Finding cat pee everywhere can be tiring and frustrating especially if you are the only one available to clean it up. You are confident that the cat toilet training is successful, but for some reason, your cat declines to use the litter box and you end up finding wet spots and stinky little puddles everywhere.
Despite what a lot of people say, cats are not spiteful, spoiled animals that do whatever they want. Well, maybe they do a little, but your cat peeing on your carpets and walls and just doing its business everywhere but in the litter box might be more severe than just signs of it being spoilt. It might be a cry for help or some telltale clues for you to figure out why your cat won’t use the litter box.
Before you figure out how to stop a cat from peeing everywhere you need to understand the why.
Why is My Cat Peeing Everywhere?
Yes, finding a solution for your cat is essential. But, before you can correct the litter box problem, you have to drill down to what's causing the problem, and it can be attributed to two reasons: behavioral or medical.
If you see more and more of this litter box indifference from your cat, the best approach would be to check with your veterinarian. Your vet will conduct a physical exam, run tests, and get a urine sample. Based on the results, a treatment will be provided if the issue is medically related.
Arthritis, bladder stones, Idiopathic cystitis, diabetes, thyroid issues, liver disease, and urinary tract infection are common reasons if your cat peeing outside the litter box is something that has started lately and the vet may advise treatment that includes taking in antibiotics and following a special diet.
However, in the absence of medical issues, your cat’s reluctance to use the litter box even though you have trained the cat to use the toilet, can be attributed to behavioral factors like:
Litter Box Unhappiness – cats are particularly keen on their hygiene, including their toilet. If they don’t like their litter box, they’ll stay away from it and never use it. It may be too dirty or too clean or the size too small for them to get comfy. The litter box might be set in a place your cat doesn’t like. The strong smell of the litter or even its texture against your cat’s paws can cause it to lose interest and find somewhere else to pee. Or maybe your cat just needs one more because it doesn’t like to mix pee with poo. Yes, cats and litter boxes are a huge deal!
Blame it on stress – this might be your cat’s way of telling you that it is stressed or bored. It might be stressed with everything that’s going around or it also needs activities that it can spend its time on. You can indulge your cat with a new toy.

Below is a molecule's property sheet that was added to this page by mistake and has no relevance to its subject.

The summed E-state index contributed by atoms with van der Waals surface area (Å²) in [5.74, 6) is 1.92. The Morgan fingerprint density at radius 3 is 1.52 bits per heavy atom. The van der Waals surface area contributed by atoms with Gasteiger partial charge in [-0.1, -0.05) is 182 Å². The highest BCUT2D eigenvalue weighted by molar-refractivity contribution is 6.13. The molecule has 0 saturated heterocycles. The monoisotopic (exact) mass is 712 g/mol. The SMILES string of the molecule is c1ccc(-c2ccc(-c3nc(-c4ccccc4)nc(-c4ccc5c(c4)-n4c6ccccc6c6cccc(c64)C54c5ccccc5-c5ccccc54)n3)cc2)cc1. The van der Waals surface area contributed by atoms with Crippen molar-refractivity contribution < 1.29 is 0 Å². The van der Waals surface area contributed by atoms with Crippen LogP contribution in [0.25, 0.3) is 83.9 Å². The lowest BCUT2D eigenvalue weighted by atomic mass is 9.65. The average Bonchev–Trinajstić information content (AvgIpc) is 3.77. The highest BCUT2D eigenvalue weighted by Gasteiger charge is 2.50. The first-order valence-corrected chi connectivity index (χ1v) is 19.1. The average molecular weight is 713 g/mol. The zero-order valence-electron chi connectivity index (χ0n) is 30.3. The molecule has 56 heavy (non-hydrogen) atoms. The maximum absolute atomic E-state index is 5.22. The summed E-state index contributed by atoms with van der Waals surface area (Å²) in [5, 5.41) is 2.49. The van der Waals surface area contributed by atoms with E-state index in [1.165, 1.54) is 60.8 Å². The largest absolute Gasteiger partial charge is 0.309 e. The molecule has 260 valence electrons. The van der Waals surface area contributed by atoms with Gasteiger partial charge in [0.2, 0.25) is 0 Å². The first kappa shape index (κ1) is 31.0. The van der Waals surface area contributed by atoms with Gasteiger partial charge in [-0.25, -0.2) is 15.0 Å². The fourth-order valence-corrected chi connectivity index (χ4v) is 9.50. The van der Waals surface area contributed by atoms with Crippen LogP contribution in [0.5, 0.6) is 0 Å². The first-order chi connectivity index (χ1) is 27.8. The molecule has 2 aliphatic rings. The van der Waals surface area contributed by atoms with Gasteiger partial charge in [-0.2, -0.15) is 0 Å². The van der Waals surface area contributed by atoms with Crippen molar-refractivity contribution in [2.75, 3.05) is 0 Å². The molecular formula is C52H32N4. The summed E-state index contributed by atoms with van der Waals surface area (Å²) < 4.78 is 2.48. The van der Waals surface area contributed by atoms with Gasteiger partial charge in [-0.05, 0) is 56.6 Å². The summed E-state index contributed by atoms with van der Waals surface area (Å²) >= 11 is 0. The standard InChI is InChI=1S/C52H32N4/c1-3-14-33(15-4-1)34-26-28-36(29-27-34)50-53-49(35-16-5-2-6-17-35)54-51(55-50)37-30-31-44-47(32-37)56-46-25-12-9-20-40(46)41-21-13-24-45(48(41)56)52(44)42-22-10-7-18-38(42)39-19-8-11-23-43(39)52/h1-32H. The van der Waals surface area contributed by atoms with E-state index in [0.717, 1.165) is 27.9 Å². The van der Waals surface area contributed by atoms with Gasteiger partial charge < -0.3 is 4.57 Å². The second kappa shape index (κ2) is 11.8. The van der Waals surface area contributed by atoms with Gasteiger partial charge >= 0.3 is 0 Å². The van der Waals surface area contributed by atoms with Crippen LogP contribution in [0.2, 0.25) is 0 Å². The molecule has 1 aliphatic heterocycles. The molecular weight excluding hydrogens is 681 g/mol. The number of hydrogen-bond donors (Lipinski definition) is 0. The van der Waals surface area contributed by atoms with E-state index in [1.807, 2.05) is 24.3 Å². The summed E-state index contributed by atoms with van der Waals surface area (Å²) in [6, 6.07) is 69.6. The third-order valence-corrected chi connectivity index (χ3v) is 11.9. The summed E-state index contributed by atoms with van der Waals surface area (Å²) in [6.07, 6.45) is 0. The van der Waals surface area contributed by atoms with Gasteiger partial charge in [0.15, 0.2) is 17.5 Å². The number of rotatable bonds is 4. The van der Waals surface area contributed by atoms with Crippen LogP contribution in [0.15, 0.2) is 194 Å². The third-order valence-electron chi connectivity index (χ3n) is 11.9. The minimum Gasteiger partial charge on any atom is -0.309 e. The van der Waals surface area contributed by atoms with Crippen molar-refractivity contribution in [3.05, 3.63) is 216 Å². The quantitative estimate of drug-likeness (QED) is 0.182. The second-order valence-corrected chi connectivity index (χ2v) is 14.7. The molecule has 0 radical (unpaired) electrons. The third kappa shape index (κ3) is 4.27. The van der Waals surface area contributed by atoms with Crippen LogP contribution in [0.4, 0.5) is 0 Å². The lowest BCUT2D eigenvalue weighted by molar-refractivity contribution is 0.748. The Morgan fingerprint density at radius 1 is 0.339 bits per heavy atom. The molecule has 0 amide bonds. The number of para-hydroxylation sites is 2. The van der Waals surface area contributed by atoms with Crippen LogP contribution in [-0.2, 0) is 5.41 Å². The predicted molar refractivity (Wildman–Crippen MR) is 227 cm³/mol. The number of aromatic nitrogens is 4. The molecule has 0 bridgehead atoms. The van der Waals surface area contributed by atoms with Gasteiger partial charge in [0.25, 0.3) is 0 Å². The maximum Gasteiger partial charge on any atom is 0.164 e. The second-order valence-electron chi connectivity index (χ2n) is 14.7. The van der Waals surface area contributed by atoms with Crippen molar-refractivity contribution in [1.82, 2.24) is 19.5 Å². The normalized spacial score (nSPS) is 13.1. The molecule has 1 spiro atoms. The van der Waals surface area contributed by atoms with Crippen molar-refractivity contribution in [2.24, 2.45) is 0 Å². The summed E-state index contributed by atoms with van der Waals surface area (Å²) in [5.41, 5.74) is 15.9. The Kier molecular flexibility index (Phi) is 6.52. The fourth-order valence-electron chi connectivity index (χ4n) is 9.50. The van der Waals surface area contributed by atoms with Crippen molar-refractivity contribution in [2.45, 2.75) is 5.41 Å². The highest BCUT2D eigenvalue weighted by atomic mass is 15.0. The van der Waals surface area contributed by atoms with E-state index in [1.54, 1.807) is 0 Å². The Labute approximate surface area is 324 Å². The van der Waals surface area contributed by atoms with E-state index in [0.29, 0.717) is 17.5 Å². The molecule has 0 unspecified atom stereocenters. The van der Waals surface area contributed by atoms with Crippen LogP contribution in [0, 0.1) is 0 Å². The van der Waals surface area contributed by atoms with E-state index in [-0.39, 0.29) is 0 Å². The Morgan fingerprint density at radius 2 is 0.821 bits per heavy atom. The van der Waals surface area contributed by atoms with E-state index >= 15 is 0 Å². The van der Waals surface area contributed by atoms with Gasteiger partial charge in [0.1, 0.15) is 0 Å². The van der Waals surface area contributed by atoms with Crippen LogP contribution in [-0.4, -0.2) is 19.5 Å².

Additionally, a change in routine may also be a factor to consider. Nowadays, pet parents are always home because of the new work from home set-up. As much as your cat loves you, it might be stressed with too much cuddling and attention that you are giving it. Give your cat some quiet space. Let your fur baby breathe and try to put their litter box in a secluded and quieter area to allow them to do their business in peace.
The lack of security and assurance – when was the last time you cuddled and bonded with your cat? They might need a little reassuring from their humans about their place in the house.
Have you played with them lately? If they feel out of place and not part of the family, your cat won't use the litter box as a way to get your attention. So when a new baby arrives or another pet joins the family, introduce the change in family dynamics to your cat. It may come as a shock to it especially if your cat is used to having the run of the whole home territory. This in turn may lead to the rebellious streak of peeing anywhere but in the litter box. Sharing is not one of the biggest strengths of pampered felines. Allow your cat to adjust while providing assurance that he or she will always have a unique place in the family.
How to Potty Train a Cat
- The best way to train cat to use toilet is by incorporating changes one at a time.
- Make the litter box as clean as possible.
- Get the largest litter box and keep it uncovered.
- Place the litter box in a ‘private’ area and not near where your cat drinks or eats.
- If you have an older cat, the litter box should be easily accessible.
- Experiment with cat litter. You can try the organic, natural litter until you settle with one that your cat likes.
- If you can, always have two litter boxes for a single cat—some cats like one box for poo and one for pee.
You may also check out our FULL GUIDE with videos and techniques on how to potty train a cat the most efficient way!